Chief Compliance Officer, a Former SEC Staffer, Indicted for Stealing Confidential Investigation Information
The U.S. Attorney for the Eastern District of New York has indicted the former Chief Compliance Officer of a private equity firm for obstructing justice and illegally accessing confidential government information. According to the indictment and press accounts, the defendant misused his position and access as an SEC employee to obtain information about a pending investigation of the private equity firm while negotiating his new position. The firm itself is being investigated for sales practice violations. The defendant faces more than 20 years in prison.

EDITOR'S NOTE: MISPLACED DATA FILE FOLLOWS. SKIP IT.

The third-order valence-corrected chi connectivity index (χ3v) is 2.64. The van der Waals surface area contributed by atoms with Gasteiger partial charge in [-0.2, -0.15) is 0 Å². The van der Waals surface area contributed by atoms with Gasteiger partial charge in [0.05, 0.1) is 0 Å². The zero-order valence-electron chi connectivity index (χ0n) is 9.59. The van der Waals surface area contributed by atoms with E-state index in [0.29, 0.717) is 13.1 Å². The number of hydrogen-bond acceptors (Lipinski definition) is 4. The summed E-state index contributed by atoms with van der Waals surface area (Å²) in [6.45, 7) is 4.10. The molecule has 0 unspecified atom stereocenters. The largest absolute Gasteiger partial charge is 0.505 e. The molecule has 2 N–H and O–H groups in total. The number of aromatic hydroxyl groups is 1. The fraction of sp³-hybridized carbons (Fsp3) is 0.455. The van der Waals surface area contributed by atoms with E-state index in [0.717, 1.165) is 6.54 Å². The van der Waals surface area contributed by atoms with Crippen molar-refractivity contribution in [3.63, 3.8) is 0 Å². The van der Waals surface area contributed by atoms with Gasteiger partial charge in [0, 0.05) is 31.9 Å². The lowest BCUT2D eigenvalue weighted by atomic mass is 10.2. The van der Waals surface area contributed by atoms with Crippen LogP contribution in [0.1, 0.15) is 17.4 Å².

This case is Exhibit A for why there should be limits on the revolving door between the regulators and firms they are charged with regulating. An inherent conflict of interest exists when a former regulator represents a firm being examined or investigated. The Project On Government Oversight (POGO) published a report in 2013 titled “Dangerous Liaisons: Revolving Door at SEC Creates Risk of Regulatory Capture,” outlining the scope of the problem. At the very least, we would recommend a 12-month cooling-off period before a private firm could hire a former regulator and an outright ban if the firm is currently under investigation.